Education, steam, electricity have introduced man to man all over Europe. Man is in solemn conclave. In London – in its streets, its clubs, its galleries, among all sections of society, men are propounding questions in social statics that no philosophy can answer, except just one: Social revolution!

The wrongs of Ireland are venerable and heinous. England has been strong and confident. The wrongs of Ireland have been recognized and redress promised. As far back as 1842 a royal commission reported to parliament in favor of certain reforms in Ireland. Bill after bill has for these forty years been introduced looking to reformatory legislation, and they have either been defeated or dropped.

Englishmen own Ireland. These few thousand land owners have, up to now, exacted every farthing of rent in good years and bad years, and have spent their money in England. Ireland has been villainously governed and socially ill-used. So to the end, would Ireland have been governed and ill-used had she not made her voice heard in the land. But really the Irish question, momentous as dynamite is causing it to be, is but a small factor in this general European revolution.

Within gun's shot of Buckingham palace men and women are dying – not figuratively, but actually – of starvation. What redress have the people? How can they make themselves heard? Parliament is the legislature of the rich, and men who oppose these venerable wickednesses are counted as eccentric, as agitators, as dangerous.

There is no newspaper of influence in London, if in England, that raises its power against these legislative wrongs. The tongues of the platform, and the [R578 : page 6] press, and the pulpit are bribed by social considerations.

Dynamite is horrible. Assassination hideous. These are one way that men are making themselves heard. The press, the platform, the pulpit are closed to their cause."

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To all who love and look for our Lord's appearing, it is of utmost importance to be acquainted with the Scripture teaching as to the manner of his coming, that we may know how to expect him, remembering that Israel after the flesh stumbled over his first advent, because they had false ideas of the manner of his coming. Briefly stated, we believe the Scriptures to teach that Christ will not again as at the first advent appear in the flesh; for says Paul, (2 Cor. 5:16) "Though we have known Christ after the flesh, yet now henceforth know we him [so] no more." He is now the highly exalted spiritual being – a spiritual body (Phil. 2:9; 1 Cor. 15:44) the express image of the Father's person." (Heb. 1:3.) We must not expect him then to reappear in the body which he took for sacrifice, but in his glorious body.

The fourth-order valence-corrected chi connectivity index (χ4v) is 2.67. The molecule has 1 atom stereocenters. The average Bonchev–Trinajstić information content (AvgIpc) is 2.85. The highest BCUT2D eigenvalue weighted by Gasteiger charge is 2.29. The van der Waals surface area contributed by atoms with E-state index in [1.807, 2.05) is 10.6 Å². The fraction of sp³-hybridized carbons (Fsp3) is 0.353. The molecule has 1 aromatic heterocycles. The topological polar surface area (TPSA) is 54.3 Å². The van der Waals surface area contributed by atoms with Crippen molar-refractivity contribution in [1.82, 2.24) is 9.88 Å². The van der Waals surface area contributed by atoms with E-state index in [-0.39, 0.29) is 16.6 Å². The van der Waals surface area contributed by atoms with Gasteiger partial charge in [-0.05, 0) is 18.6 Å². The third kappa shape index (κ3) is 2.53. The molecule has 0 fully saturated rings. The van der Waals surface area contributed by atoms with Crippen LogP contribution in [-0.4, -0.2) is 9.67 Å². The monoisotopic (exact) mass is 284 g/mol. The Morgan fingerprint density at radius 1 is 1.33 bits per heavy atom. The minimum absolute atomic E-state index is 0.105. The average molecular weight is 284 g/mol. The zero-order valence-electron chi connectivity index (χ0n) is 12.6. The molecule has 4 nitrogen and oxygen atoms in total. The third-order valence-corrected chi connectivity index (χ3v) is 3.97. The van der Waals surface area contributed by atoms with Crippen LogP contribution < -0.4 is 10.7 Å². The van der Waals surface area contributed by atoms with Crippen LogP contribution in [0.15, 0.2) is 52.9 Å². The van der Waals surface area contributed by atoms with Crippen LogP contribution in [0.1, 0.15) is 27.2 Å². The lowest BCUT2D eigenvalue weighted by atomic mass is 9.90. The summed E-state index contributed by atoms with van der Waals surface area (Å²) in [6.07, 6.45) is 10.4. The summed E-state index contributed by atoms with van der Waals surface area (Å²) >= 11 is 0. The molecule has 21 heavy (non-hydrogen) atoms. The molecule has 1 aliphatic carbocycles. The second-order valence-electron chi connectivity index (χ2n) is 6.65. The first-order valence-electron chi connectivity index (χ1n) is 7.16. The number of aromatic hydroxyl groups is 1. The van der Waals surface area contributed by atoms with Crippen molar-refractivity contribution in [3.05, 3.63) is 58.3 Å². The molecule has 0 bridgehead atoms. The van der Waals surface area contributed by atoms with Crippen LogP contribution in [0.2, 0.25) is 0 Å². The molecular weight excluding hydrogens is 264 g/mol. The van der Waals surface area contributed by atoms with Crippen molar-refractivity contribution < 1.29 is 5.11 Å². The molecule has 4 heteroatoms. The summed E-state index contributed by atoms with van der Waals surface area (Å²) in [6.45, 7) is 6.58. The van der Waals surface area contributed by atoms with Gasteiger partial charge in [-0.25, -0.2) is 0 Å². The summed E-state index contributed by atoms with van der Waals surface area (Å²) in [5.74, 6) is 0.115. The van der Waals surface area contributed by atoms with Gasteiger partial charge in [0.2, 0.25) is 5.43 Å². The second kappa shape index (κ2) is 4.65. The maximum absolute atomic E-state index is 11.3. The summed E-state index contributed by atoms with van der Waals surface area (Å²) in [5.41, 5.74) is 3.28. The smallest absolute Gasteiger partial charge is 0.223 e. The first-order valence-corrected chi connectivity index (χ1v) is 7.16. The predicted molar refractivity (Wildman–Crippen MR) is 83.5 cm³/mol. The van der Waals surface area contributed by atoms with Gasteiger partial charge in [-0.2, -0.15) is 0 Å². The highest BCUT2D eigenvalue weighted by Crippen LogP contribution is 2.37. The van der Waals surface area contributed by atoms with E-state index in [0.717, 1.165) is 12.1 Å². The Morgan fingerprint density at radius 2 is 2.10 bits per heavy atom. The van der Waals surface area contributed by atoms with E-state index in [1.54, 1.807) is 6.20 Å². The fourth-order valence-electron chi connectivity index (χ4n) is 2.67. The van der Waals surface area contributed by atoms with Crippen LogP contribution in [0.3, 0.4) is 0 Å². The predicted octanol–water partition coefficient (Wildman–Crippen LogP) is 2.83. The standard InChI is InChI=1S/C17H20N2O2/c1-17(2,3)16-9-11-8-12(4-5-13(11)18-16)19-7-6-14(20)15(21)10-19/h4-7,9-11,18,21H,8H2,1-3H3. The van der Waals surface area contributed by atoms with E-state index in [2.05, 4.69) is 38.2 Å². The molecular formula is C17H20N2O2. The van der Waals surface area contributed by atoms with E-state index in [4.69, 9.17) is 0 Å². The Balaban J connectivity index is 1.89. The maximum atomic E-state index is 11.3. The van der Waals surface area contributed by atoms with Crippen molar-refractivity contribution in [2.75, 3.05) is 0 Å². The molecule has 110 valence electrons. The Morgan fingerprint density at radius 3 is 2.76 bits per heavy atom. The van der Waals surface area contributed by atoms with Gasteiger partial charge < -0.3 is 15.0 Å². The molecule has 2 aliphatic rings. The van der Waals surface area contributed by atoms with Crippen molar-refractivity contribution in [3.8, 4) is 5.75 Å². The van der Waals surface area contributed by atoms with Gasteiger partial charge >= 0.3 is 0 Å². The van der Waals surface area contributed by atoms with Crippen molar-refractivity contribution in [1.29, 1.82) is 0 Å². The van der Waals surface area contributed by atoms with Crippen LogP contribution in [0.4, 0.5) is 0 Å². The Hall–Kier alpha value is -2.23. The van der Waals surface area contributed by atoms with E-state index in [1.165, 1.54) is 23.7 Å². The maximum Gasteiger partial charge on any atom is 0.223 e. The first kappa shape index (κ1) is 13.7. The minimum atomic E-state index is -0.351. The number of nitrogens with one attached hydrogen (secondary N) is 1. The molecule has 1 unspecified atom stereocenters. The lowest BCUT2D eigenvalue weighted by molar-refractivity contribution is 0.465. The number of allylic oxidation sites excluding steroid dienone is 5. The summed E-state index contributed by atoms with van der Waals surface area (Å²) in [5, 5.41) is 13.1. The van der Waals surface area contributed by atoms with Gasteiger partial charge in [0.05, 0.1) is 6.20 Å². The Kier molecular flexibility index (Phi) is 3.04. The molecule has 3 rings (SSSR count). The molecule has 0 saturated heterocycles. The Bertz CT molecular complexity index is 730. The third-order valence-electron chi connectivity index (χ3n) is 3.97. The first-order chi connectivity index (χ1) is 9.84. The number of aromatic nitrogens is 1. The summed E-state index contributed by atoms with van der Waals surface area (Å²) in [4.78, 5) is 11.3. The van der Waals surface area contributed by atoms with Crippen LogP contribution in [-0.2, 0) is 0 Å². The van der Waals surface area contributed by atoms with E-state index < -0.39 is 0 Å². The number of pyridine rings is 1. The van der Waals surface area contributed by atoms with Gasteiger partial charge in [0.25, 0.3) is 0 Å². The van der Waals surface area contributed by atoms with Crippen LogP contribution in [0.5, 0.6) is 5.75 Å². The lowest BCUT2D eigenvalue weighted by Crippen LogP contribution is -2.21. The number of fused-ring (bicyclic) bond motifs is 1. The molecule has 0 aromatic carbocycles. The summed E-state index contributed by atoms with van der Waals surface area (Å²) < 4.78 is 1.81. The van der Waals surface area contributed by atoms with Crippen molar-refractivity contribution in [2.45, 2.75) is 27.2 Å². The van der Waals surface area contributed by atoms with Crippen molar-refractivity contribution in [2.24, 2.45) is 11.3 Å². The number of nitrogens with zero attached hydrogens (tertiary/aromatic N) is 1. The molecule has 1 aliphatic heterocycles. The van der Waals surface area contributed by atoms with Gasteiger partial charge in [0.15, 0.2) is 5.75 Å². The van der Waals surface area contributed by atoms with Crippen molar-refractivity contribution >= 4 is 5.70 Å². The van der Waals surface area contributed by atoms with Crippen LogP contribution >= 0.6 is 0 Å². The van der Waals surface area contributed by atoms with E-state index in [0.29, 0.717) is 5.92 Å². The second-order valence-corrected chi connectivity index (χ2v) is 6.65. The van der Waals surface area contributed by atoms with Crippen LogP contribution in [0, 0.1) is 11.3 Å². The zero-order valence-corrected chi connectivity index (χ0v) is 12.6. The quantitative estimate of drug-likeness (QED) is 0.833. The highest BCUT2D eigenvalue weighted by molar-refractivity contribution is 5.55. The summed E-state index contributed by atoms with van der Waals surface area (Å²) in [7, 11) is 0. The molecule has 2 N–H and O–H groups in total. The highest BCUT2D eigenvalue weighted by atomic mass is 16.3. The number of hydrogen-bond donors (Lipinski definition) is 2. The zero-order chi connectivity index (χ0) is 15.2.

As a basis then for further investigation, we will inquire, what is a spiritual body – what powers are theirs, and by what laws are they governed? We are here met by the objections – We have no right to pry into the hidden things of God; and, "Eye hath not seen, nor ear heard; neither have entered into the heart of man, the things which God hath prepared for them that love him." To both of these propositions we assent, but believe we cannot find out by studying God's Word – and our investigation will be confined to it – what he has not revealed. The above quotation of scripture (1 Cor. 2:9) refers to the natural or carnal man, and by reading it, in connection with the three verses following, the objection vanishes; for, says the apostle, "God hath revealed them unto us by his Spirit," which was given to us "that we might know the things that are freely given unto us of God;" and in the last clause of v. 13, he gives us the rule by which we may know, viz: "Comparing spiritual things with spiritual." We are very apt to change this rule and compare spiritual things with natural, and thus get darkness instead of light. Let us, then, use the Apostle's rule.

There is a spiritual body as well as a natural body; a heavenly as well as an earthly body, a celestial as well as a terrestrial. They are distinct and separate. (1 Cor. 15:38-48.) We know what the fleshly – natural body is, for we now have such; it is flesh, blood and bones. "That which is born of the flesh is flesh," and since there are two kinds of bodies, we know that the spiritual must be different, and Jesus said that a spiritual body is not composed of flesh, and bones. (Luke 24:39.) It is a spiritual body, and "that which is born of the spirit is spirit." But as to what a spiritual body is made of, we know not. "It doth not yet appear what we shall be; but we shall be like him," Christ. (1 John 3:2.)

Angels are spiritual bodies. Christ was raised from the dead a spiritual body. This was his second birth. First, he was born of the flesh a fleshly body – for, "as the children are partakers of flesh and blood, He also himself likewise took part of the same." (Heb. 2:14.) He was "Put to death in the flesh but quickened [made alive] in the Spirit." He was raised a spiritual body. This resurrection was his second birth. He was the "first-born from the dead," "the first-born among many brethren." The church are those brethren and will have a second birth of the same kind as his – to spiritual bodies by the resurrection, when we shall arise in his likeness – being made "Like unto Christ's glorious body." But, this second birth must be preceded by a begetting of the spirit – conversion – just as surely as a birth of the flesh is preceded by a begetting of the flesh. When begotten of the flesh we are born of the flesh in the likeness of the first Adam, the earthly; but when begotten of the spirit at conversion, and born of the spirit in the resurrection, we shall be in the likeness of the heavenly, the second Adam. "As we have borne the image of the earthy we shall also bear the image of the heavenly." (1 Cor. 15:49.)